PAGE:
Estrangement and the holidays: Your perspective can help

by Sheri McGregor, M.A.

estrangement and the holidaysWhen it comes to estrangement and the holidays, feeling joyful can be a challenge.

This time of year, parents of estranged adult children can feel very down. They wish things were the way they used to be, they look at all the other happy families, and find themselves alone. In estrangement, for many, the holidays equal pain. This holiday season, won’t you join me in considering how a change in perspective can change our experience?

Estrangement and the holidays:
Change your perspective, change your experience

There’s a funny internet article (or two) about how social media models use perspective to change how they appear. Camera angle and posture work like magic to change the viewer’s perspective, and voila! Abdominal rolls flatten, the booty looks bigger, and the models look slim and fit.

Of course, with estrangement, it’s not as simple as sucking in your estrangement and the holidaysbelly so you look thin or tucking your tongue to the roof of your mouth to lift a double chin. But when it comes to estrangement and the holidays, your perspective really can make a positive difference. This is true in both how people see you, and how you see yourself and experience the holidays.

Below, I’ll share just a few short thoughts on perspective. These are meant as jumping off points for your own unique ideas and specific ways to view the holidays in a positive light.

Estrangement and the holidays: Are you really alone?

In the U.S., many senior citizens are alone for the holidays. Millions of seniors are by themselves over the holidays. You may feel alone, but you’re not.

When you read that, what did you immediately think of? Did you imagine people sitting at home alone, maybe with a sad face? If so, it’s because of our conditioning about the holidays.

estrangement and the holidaysWe’re conditioned to think of families and togetherness as the perfect holidays. And that can set us up to believe that if our holiday isn’t like that, then it’s not a good holiday. Seeing the holidays with a more realistic view puts your situation into perspective.

There are many, many people who choose to spend the holidays alone. They’re tired of the hoopla and commercialism. Or perhaps they choose to focus on what’s at the core of holiday meaning for them and view the time as a period of rest and reflection.

Estrangement and the holidays: When will this end?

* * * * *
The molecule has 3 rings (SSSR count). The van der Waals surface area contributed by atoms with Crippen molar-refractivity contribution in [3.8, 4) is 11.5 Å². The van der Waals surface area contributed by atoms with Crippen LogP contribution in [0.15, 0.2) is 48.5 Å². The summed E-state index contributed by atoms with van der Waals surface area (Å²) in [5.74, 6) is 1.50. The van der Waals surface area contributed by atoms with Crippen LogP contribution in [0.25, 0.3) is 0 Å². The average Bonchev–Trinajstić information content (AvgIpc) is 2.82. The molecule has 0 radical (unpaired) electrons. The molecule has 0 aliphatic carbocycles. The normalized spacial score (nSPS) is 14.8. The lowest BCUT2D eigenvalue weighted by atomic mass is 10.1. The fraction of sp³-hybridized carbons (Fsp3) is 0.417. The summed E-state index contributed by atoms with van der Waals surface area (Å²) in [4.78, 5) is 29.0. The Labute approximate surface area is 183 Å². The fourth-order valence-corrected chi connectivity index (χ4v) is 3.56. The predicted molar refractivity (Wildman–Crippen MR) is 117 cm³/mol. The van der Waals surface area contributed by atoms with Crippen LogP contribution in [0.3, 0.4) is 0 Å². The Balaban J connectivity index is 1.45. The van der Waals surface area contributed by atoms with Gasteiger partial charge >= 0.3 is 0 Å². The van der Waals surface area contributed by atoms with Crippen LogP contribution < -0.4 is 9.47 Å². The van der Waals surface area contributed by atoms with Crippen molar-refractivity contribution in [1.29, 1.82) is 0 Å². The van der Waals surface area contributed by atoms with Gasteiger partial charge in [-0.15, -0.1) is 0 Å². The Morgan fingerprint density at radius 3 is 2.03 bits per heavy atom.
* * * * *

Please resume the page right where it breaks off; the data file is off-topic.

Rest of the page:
There are 365 days in a year, and only a few are holidays. Don’t get caught up in the commercial ploy that tries to make everyone think holidays-holidays-holidays for months on end.

Estranged or not, holidays evolve

For all of us, the holidays have changed over the years. This is trueestrangement and the holidays whether we face estrangement or not. Think back to the different ways the holidays have evolved for you…even from childhood. To have a good perspective about estrangement and the holidays, consider this just another phase.

When your circumstances evolved in the past, how did you change up the holiday activities to fit? Think about it, when your children were young, you did certain things…. Then you moved to more age appropriate activities. Maybe you used to get together with extended family, and then you no longer did. Families get complicated, and activities change. Sure, we didn’t want or expect estrangement, but it’s our reality (at least for right now). We might as well make the best of the holidays despite it.

If it helps, consider clear back to the first holidays you remember. Make a timeline, or even a scrapbook if that appeals. It’s proof that holiday joy changes.

When things change, we must change, too. We have been flexible before, and we can again.

What will you do now to make YOUR holidays bright? Don’t forget to let YOUR light shine.

Estrangement and the holidays: Is this a plus?

You may be so focused on the sadness and loss that you’re blinded to any positive aspects. Answer honestly: What won’t you miss?

estrangement and the holidaysMaybe you won’t have to cook (or cook as much). Maybe you’ll have more money in your budget. Maybe you don’t have to travel. Maybe this way, the holidays won’t interrupt your healthy lifestyle. Maybe, for once, you get to do what you want.

In my book, there’s an exercise to get you thinking about what you don’t miss about your estranged son or daughter. Alter that exercise for the holidays. Doing so can help.

To change your perspective, consider what you will not miss.

Estrangement and the holidays:
Acknowledge your feelings

This is not intended to minimize the sadness parents of estranged adult children can feel. The holidays really can be difficult.

Sadness, longing, anger, envy, bitterness, hatred. . . . All the emotions we don’t like can pile on.

It’s okay to acknowledge those feelings, cry, vent, or reach out for support if you need to. But don’t get stuck there.

If you start to feel down, consider your perspective.

  1. Remind yourself that you’re not alone in being alone.
  2. Remind yourself of the way the holidays have changed throughout your life, and think about how you changed right along with them—you’re more flexible than you think.
  3. Instead of thinking about what you’re losing this holiday season, think about what you’re gaining in the loss. We can all come up with one or two things that are positives.

Be thankful for the good in your life, and take on perspectives that make you feel better.

HUGS to all of you,

Sheri McGregor

P.S. — Read the related posts below for holiday help … and use the search box on the right of the page, using the word “holidays” for even more articles.